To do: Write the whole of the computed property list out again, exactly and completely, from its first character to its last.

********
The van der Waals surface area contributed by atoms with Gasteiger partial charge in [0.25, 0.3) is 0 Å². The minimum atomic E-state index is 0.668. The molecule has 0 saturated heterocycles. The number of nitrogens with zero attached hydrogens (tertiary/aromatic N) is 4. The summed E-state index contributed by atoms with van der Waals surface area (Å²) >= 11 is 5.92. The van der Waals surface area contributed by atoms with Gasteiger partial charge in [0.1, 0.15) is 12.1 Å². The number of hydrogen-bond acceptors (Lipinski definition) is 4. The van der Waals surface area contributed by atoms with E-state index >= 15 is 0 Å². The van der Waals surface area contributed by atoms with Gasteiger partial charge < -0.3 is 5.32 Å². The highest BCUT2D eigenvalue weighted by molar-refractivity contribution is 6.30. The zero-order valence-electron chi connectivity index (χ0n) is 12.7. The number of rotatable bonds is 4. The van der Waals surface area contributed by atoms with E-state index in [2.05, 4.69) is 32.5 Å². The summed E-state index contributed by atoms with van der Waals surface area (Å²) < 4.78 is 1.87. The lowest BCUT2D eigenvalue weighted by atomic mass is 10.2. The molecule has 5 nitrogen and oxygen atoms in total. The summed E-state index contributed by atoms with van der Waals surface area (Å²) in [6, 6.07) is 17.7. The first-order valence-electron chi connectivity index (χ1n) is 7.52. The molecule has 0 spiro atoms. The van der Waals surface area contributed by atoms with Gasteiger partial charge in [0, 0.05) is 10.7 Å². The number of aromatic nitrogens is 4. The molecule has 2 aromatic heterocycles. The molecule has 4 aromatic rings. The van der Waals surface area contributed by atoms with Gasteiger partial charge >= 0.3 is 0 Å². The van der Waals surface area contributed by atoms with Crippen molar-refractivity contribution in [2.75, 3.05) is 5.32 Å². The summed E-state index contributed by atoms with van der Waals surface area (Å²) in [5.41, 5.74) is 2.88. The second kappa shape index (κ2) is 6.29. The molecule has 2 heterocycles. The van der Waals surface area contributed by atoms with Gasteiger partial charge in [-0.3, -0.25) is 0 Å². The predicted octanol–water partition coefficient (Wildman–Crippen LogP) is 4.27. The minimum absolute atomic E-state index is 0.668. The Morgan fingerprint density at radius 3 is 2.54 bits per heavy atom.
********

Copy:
The van der Waals surface area contributed by atoms with Gasteiger partial charge in [0.25, 0.3) is 0 Å². The minimum atomic E-state index is 0.668. The molecule has 0 saturated heterocycles. The number of nitrogens with zero attached hydrogens (tertiary/aromatic N) is 4. The summed E-state index contributed by atoms with van der Waals surface area (Å²) >= 11 is 5.92. The van der Waals surface area contributed by atoms with Gasteiger partial charge in [0.1, 0.15) is 12.1 Å². The number of hydrogen-bond acceptors (Lipinski definition) is 4. The van der Waals surface area contributed by atoms with E-state index >= 15 is 0 Å². The van der Waals surface area contributed by atoms with Gasteiger partial charge < -0.3 is 5.32 Å². The highest BCUT2D eigenvalue weighted by molar-refractivity contribution is 6.30. The zero-order valence-electron chi connectivity index (χ0n) is 12.7. The number of rotatable bonds is 4. The van der Waals surface area contributed by atoms with E-state index in [2.05, 4.69) is 32.5 Å². The summed E-state index contributed by atoms with van der Waals surface area (Å²) < 4.78 is 1.87. The lowest BCUT2D eigenvalue weighted by atomic mass is 10.2. The molecule has 5 nitrogen and oxygen atoms in total. The summed E-state index contributed by atoms with van der Waals surface area (Å²) in [6, 6.07) is 17.7. The first-order valence-electron chi connectivity index (χ1n) is 7.52. The molecule has 0 spiro atoms. The van der Waals surface area contributed by atoms with Gasteiger partial charge in [0, 0.05) is 10.7 Å². The number of aromatic nitrogens is 4. The molecule has 2 aromatic heterocycles. The molecule has 4 aromatic rings. The van der Waals surface area contributed by atoms with Gasteiger partial charge >= 0.3 is 0 Å². The van der Waals surface area contributed by atoms with Crippen molar-refractivity contribution in [2.75, 3.05) is 5.32 Å². The summed E-state index contributed by atoms with van der Waals surface area (Å²) in [5.41, 5.74) is 2.88. The second kappa shape index (κ2) is 6.29. The molecule has 2 heterocycles. The van der Waals surface area contributed by atoms with Gasteiger partial charge in [-0.3, -0.25) is 0 Å². The predicted octanol–water partition coefficient (Wildman–Crippen LogP) is 4.27. The minimum absolute atomic E-state index is 0.668. The Morgan fingerprint density at radius 3 is 2.54 bits per heavy atom.